OPINION: Are online dating companies swiping left on Black Lives Matter?

Saturday, 13 June 2020 14:29 GMT

The dating app Tinder is shown on an Apple iPhone in this photo illustration taken February 10, 2016. REUTERS/Mike Blake/Illustration/File Photo

Image Caption and Rights Information

* Any views expressed in this opinion piece are those of the author and not of Thomson Reuters Foundation.

Race-based filters and bigoted match algorithms suggest discrimination against people of color on dating apps

Vikram R. Bhargava is Assistant Professor of Management and Entrepreneurship at the Leavey School of Business at Santa Clara University. His research is on the ethics and policy of business and technology. 

Suneal Bedi is Assistant Professor of Business Law and Ethics at the Kelley School of Business at Indiana University. His research is on marketing law and ethics. 

Black Lives Matter, but just not enough to stand a chance on dating apps.

In the last two weeks, most dating apps have proclaimed that they stand in solidarity with black people in the United States. Yet, their own data suggest widespread discrimination against people of color on their platforms.

It is difficult to take their claims of solidarity seriously when dating apps such as OkCupid, Hinge, CoffeeMeetsBagel, The League, eHarmony, and Match provide users with filters to exclude black people from romantic or sexual consideration.

In their defense, they are not in control of the romantic choices of their users. But why are they then offering race-based filters on their apps?

The dating apps may respond that it is simply a business decision aimed at efficient preference matching. But there are limits to what can be pursued in service of efficiency.

For example, airlines should not offer race-based filters on flights to allow bigoted travelers to select window seats according to racial preferences, even if this would efficiently match up preferences.

Dating apps might not think that they are making ethical decisions when deciding what filters to offer. But they are. They do not offer filters for people with bald heads, amputations, beer bellies, felonies, or thigh gaps, even if particular users might prefer some of these attributes. Which filters to offer is an ethically laden choice.

Some dating apps like Tinder, Bumble, and Grindr do not offer race-based filters. But even if these companies are not blatantly licensing bigoted decision-making, pervasive discrimination do exist against people of color on their platforms too.

If dating app algorithms learn from users’ choices, they learn from an ethically impoverished data set. For example, given the commonplace rejection of black user profiles, algorithms that demote “less popular” users result in black profiles appearing less frequently. This suggests that algorithms are not only bystanders to the discrimination of black users, but amplify their discrimination.

Are users who swipe left on every black profile the kind of users dating apps want? Dating apps already ban users for sending unsolicited sexual content — why not implement measures to discourage bigoted swiping? This does not mean that bigoted users must be banned, but the algorithms could at least deprioritize such users in their match algorithms.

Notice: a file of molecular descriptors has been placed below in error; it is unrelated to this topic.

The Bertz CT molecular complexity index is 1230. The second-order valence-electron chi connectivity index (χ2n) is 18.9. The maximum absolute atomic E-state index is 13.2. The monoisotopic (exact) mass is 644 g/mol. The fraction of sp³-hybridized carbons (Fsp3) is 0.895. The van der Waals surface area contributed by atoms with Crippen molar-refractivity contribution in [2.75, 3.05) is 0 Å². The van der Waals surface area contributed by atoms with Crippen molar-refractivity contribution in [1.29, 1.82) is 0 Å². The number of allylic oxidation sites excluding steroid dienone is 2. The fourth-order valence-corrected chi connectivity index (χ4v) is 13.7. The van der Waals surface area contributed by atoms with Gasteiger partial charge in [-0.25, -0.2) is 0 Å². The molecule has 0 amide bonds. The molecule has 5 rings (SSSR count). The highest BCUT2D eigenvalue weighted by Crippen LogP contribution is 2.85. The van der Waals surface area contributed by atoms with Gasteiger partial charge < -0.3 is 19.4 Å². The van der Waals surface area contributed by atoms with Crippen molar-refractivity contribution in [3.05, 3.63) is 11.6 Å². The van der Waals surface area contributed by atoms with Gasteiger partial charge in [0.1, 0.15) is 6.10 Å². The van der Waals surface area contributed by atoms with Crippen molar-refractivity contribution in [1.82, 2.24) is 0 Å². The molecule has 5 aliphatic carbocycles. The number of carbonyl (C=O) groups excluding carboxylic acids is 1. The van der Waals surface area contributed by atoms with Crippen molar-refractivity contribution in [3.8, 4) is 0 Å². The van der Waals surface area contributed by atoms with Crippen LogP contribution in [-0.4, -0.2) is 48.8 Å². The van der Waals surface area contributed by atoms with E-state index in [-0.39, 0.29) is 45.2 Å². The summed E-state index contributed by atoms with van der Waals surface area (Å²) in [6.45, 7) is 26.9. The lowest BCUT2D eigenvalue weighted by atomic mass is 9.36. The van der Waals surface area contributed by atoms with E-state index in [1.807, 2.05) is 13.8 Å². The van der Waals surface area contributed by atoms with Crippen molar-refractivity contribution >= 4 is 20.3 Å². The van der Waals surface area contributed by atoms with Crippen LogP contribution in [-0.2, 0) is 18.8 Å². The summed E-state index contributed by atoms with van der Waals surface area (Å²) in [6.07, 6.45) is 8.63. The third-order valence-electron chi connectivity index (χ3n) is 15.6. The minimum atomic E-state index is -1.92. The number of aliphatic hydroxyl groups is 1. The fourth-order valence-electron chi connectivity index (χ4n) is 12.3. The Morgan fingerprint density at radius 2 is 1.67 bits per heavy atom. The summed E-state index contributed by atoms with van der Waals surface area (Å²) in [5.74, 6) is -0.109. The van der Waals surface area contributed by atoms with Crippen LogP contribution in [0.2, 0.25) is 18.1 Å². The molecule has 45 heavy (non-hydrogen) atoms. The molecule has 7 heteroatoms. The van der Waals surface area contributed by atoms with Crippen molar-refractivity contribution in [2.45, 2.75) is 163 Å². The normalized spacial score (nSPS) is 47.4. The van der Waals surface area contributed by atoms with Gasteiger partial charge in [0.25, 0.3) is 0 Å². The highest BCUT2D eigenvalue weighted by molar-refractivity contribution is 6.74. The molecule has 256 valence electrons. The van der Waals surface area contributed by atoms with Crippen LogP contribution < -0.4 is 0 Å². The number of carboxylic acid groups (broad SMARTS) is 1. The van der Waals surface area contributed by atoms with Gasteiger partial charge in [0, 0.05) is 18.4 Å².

Some might think that we have made a large assumption in that excluding black people from sexual consideration is bigoted. That could just be a personal preference?

Preferences, however, are neither immutable, nor insulated from critical scrutiny. For example, few, we hope, would defend not befriending a black person because it’s “just a personal preference”.

It is worth keeping in mind the argument that personal preferences are above racism was the very sort of rhetoric used to defend separate schools, water fountains, and restaurants for persons of color. Many argued that they were not bigoted or racist, just that they personally did not want to eat next to a black family. 

Some might claim that friendships, schools and buses are different from romantic or sexual preferences because they do not include any “natural” biological inclination. But that something is natural is not alone a defense. People in monogamous relationships may biologically be attracted to people other than their partner, but most people still consider cheating to be objectionable.

Regardless, race-based sexual preferences purportedly being “natural” cannot be the whole story. This is because these race-based sexual preferences have already changed significantly: there are many more interracial relationships now than there were mere decades ago. The changes to these preferences clearly have outpaced any “natural”, evolutionary biology, explanation of these changes.

Perhaps some people justify race-based sexual preferences on the grounds of wanting certain shared cultural values in a romantic partner. This seems reasonable enough. 

Cultures are constituted with various values. But then finding a person with those values is what matters, not assuming a certain skin tone or facial structure precludes a person from having those values.

To users of dating apps: whom you date, sleep with, or marry are indeed deeply personal choices. You can tweet #BlackLivesMatter, but if you exclude black people from the personal realm, black lives will still matter, but it is not clear in what sense they matter to you.